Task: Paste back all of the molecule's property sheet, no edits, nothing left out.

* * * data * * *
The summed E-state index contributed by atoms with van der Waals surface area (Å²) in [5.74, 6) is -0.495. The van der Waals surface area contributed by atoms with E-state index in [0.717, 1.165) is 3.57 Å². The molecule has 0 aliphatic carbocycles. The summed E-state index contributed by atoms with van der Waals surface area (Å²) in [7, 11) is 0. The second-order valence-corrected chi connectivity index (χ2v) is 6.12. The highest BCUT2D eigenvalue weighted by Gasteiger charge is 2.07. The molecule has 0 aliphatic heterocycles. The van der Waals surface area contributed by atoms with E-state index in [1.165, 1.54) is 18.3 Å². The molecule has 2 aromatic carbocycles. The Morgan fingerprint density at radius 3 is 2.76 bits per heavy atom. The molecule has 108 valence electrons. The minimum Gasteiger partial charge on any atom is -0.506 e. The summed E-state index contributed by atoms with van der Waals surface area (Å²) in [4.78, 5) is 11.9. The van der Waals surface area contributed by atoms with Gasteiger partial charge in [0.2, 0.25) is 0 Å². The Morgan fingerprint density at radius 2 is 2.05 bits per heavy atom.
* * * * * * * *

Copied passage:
The summed E-state index contributed by atoms with van der Waals surface area (Å²) in [5.74, 6) is -0.495. The van der Waals surface area contributed by atoms with E-state index in [0.717, 1.165) is 3.57 Å². The molecule has 0 aliphatic carbocycles. The summed E-state index contributed by atoms with van der Waals surface area (Å²) in [7, 11) is 0. The second-order valence-corrected chi connectivity index (χ2v) is 6.12. The highest BCUT2D eigenvalue weighted by Gasteiger charge is 2.07. The molecule has 0 aliphatic heterocycles. The van der Waals surface area contributed by atoms with E-state index in [1.165, 1.54) is 18.3 Å². The molecule has 2 aromatic carbocycles. The Morgan fingerprint density at radius 3 is 2.76 bits per heavy atom. The molecule has 108 valence electrons. The minimum Gasteiger partial charge on any atom is -0.506 e. The summed E-state index contributed by atoms with van der Waals surface area (Å²) in [4.78, 5) is 11.9. The van der Waals surface area contributed by atoms with Gasteiger partial charge in [0.2, 0.25) is 0 Å². The Morgan fingerprint density at radius 2 is 2.05 bits per heavy atom.